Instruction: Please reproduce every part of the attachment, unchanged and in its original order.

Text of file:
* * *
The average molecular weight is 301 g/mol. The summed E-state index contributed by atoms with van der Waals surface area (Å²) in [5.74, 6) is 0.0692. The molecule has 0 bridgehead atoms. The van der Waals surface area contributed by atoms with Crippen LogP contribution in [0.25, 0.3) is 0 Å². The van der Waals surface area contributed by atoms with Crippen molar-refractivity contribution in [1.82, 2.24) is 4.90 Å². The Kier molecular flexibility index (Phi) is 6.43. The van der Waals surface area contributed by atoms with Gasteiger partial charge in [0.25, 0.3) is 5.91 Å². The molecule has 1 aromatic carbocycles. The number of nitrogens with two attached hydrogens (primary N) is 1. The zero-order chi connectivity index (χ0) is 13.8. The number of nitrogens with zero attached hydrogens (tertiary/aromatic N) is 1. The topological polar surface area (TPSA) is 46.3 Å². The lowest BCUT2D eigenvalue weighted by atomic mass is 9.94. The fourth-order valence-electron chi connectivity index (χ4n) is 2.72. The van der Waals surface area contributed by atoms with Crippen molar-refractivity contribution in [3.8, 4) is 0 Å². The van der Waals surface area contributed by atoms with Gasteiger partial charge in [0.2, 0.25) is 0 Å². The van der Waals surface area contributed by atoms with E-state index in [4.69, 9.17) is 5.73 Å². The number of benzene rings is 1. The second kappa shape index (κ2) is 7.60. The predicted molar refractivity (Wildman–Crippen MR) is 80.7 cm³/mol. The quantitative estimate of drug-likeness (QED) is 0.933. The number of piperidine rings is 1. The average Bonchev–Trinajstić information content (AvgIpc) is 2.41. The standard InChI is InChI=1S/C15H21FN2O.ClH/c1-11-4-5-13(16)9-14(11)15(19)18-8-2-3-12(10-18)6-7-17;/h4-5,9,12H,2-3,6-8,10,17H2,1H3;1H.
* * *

The average molecular weight is 301 g/mol. The summed E-state index contributed by atoms with van der Waals surface area (Å²) in [5.74, 6) is 0.0692. The molecule has 0 bridgehead atoms. The van der Waals surface area contributed by atoms with Crippen LogP contribution in [0.25, 0.3) is 0 Å². The van der Waals surface area contributed by atoms with Crippen molar-refractivity contribution in [1.82, 2.24) is 4.90 Å². The Kier molecular flexibility index (Phi) is 6.43. The van der Waals surface area contributed by atoms with Gasteiger partial charge in [0.25, 0.3) is 5.91 Å². The molecule has 1 aromatic carbocycles. The number of nitrogens with two attached hydrogens (primary N) is 1. The zero-order chi connectivity index (χ0) is 13.8. The number of nitrogens with zero attached hydrogens (tertiary/aromatic N) is 1. The topological polar surface area (TPSA) is 46.3 Å². The lowest BCUT2D eigenvalue weighted by atomic mass is 9.94. The fourth-order valence-electron chi connectivity index (χ4n) is 2.72. The van der Waals surface area contributed by atoms with Crippen molar-refractivity contribution in [3.8, 4) is 0 Å². The van der Waals surface area contributed by atoms with Gasteiger partial charge in [0.2, 0.25) is 0 Å². The van der Waals surface area contributed by atoms with E-state index in [4.69, 9.17) is 5.73 Å². The number of benzene rings is 1. The second kappa shape index (κ2) is 7.60. The predicted molar refractivity (Wildman–Crippen MR) is 80.7 cm³/mol. The quantitative estimate of drug-likeness (QED) is 0.933. The number of piperidine rings is 1. The average Bonchev–Trinajstić information content (AvgIpc) is 2.41. The standard InChI is InChI=1S/C15H21FN2O.ClH/c1-11-4-5-13(16)9-14(11)15(19)18-8-2-3-12(10-18)6-7-17;/h4-5,9,12H,2-3,6-8,10,17H2,1H3;1H.